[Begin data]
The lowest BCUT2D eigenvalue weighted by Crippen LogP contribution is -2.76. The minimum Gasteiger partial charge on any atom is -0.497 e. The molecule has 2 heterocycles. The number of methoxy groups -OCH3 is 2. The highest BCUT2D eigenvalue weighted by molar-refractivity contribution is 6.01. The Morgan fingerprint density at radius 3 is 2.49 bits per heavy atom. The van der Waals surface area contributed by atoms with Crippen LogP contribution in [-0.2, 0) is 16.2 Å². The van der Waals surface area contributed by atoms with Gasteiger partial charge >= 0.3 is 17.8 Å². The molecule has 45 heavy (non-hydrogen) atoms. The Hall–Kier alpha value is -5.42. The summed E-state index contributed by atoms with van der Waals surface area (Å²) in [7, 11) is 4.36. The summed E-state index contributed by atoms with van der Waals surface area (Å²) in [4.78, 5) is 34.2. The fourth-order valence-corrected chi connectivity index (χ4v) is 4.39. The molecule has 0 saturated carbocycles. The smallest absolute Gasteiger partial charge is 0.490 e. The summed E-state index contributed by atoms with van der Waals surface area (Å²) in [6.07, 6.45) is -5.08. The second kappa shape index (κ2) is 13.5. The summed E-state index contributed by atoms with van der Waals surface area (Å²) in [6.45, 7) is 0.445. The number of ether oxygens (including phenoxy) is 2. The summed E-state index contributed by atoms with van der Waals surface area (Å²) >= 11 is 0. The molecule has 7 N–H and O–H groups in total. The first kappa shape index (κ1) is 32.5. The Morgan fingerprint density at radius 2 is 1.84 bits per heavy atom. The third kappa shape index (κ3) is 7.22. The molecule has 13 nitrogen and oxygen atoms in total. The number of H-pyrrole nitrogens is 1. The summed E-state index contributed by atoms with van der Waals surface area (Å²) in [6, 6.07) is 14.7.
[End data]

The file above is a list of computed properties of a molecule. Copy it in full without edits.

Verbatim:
The lowest BCUT2D eigenvalue weighted by Crippen LogP contribution is -2.76. The minimum Gasteiger partial charge on any atom is -0.497 e. The molecule has 2 heterocycles. The number of methoxy groups -OCH3 is 2. The highest BCUT2D eigenvalue weighted by molar-refractivity contribution is 6.01. The Morgan fingerprint density at radius 3 is 2.49 bits per heavy atom. The van der Waals surface area contributed by atoms with Crippen LogP contribution in [-0.2, 0) is 16.2 Å². The van der Waals surface area contributed by atoms with Gasteiger partial charge >= 0.3 is 17.8 Å². The molecule has 45 heavy (non-hydrogen) atoms. The Hall–Kier alpha value is -5.42. The summed E-state index contributed by atoms with van der Waals surface area (Å²) in [7, 11) is 4.36. The summed E-state index contributed by atoms with van der Waals surface area (Å²) in [4.78, 5) is 34.2. The fourth-order valence-corrected chi connectivity index (χ4v) is 4.39. The molecule has 0 saturated carbocycles. The smallest absolute Gasteiger partial charge is 0.490 e. The summed E-state index contributed by atoms with van der Waals surface area (Å²) in [6.07, 6.45) is -5.08. The second kappa shape index (κ2) is 13.5. The summed E-state index contributed by atoms with van der Waals surface area (Å²) in [6.45, 7) is 0.445. The number of ether oxygens (including phenoxy) is 2. The summed E-state index contributed by atoms with van der Waals surface area (Å²) >= 11 is 0. The molecule has 7 N–H and O–H groups in total. The first kappa shape index (κ1) is 32.5. The Morgan fingerprint density at radius 2 is 1.84 bits per heavy atom. The third kappa shape index (κ3) is 7.22. The molecule has 13 nitrogen and oxygen atoms in total. The number of H-pyrrole nitrogens is 1. The summed E-state index contributed by atoms with van der Waals surface area (Å²) in [6, 6.07) is 14.7.